I’m not on your blog to pitch a product, I’m here to pitch the same world view you are espousing here (which is awesome). How can we best chart a course to an lms-less world (https://btopro.wordpress.com/2011/06/08/envisioning-a-lms-less-university/)? We’d love to have navigators like you join us in this vision to save (via improvement) the educational establishment we’ve all known and love.



  1. TG · February 12, 2017

    I replied this on my post as well, let’s keep pushing the baby bath water analogy:When a reply to your blog post takes what you suggest and ponder about and pushes it 1.5 million times further, it feels great and humbling at the same time! I think it’s true that we kind of needed the LMS to get our feet wet in digital learning but now it’s shown us a lot of what not to do. We’re splashing around in our own little tubs right beside an awesome lake with boats and canoes and those floating trampolines and docks and friends to play with. We should all put on life jackets if needed, raise the level of the lake until our tubs are in it and then hit up that floating trampoline together (I’ve always wanted to try one of those). At this point I am destroying our analogy. Regardless, I look forward to all of us playing together in a larger play place. Thank you for your excellent comment.

    • btopro · February 12, 2017

      Going to have to keep dual commenting here for people that may find one or the other of us (oh well). I completely agree, which is why I couldn’t stop thinking about your post at the airport since the baby/bathwater analogy seems to come up a lot but the way you framed actions struck me differently.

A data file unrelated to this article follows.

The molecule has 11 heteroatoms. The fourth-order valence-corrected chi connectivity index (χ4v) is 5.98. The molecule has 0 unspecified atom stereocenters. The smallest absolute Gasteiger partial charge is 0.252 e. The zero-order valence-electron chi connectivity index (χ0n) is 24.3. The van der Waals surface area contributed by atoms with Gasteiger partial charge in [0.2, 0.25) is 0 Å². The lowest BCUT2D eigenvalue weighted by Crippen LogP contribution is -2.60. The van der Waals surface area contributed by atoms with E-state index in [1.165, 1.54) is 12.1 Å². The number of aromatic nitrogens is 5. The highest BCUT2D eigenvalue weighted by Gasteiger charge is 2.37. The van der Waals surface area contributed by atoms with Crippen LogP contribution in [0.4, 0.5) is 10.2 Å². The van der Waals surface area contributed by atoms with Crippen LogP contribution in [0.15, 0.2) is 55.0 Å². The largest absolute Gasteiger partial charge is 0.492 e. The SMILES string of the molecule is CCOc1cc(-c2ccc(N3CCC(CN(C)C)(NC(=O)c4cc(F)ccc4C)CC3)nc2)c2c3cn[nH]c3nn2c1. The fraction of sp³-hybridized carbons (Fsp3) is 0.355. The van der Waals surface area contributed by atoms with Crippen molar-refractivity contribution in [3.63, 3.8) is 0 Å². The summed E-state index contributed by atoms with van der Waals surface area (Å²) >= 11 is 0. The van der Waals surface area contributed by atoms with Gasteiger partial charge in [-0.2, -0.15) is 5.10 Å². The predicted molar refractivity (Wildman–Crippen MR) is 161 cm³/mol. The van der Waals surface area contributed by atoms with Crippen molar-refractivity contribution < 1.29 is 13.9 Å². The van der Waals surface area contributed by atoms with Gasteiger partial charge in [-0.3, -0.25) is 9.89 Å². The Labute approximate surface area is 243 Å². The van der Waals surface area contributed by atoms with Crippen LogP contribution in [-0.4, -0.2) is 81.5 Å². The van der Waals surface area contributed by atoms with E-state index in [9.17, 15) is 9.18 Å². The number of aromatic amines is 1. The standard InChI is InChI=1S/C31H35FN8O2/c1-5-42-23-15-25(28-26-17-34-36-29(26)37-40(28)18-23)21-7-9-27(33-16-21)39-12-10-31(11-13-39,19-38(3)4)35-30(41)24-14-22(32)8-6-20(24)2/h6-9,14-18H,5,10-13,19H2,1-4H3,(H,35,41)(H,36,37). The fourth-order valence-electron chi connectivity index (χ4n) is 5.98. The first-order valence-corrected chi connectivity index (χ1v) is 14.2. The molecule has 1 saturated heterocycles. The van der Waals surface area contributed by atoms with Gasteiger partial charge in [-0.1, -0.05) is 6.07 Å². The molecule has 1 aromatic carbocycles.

To build on what you added, I actually think the trampoline, summer camp (both of which I’ve never done either) is perfect! Our fellow faculty and friends are stuck in their bathtubs / kiddie pools and look out at those of us that have escaped to trampolines and say “Wow that’s awesome for you… but I can’t swim.” And instead of LD&T shops saying “well, we can get you there” too often they are focused on “I mean… trampolines are dangerous, have you signed the liability waiver?”

      The summer camp liability waiver is FUD (Fear, Uncertainty, Doubt) based arguments like “But but but PII” or “but but but learner experience” or “but but but grading” or “but but accessibility”. And while these are valid concerns and things to take into account safety should not be an immediate shut down to discussions of progress (or else we’d never have gotten to the moon for fear that in trying we might be successful).

      I agree that we’re onto something here w/ this analogy, let’s kick some stuff up in the larger ecosystem of thought on this subject. I’d love to talk philosophy of course design on one of our ELMS Makers webinar / screencasts with Paul Hibbitts (UBC) and Michael Collins (Penn State) as it relates to technology selection. I think all 3 of you have interesting ways of approaching the mental model (hell, you didn’t think learning stopped at the LMS so already your in the right state of mind).

      I don’t know when we’re doing the next one (trying to do 1 monthly) but would love to rig up an hour of show and tell of the 3 approaches and how we’re envisioning this in elms land (which Mike is an influencer of).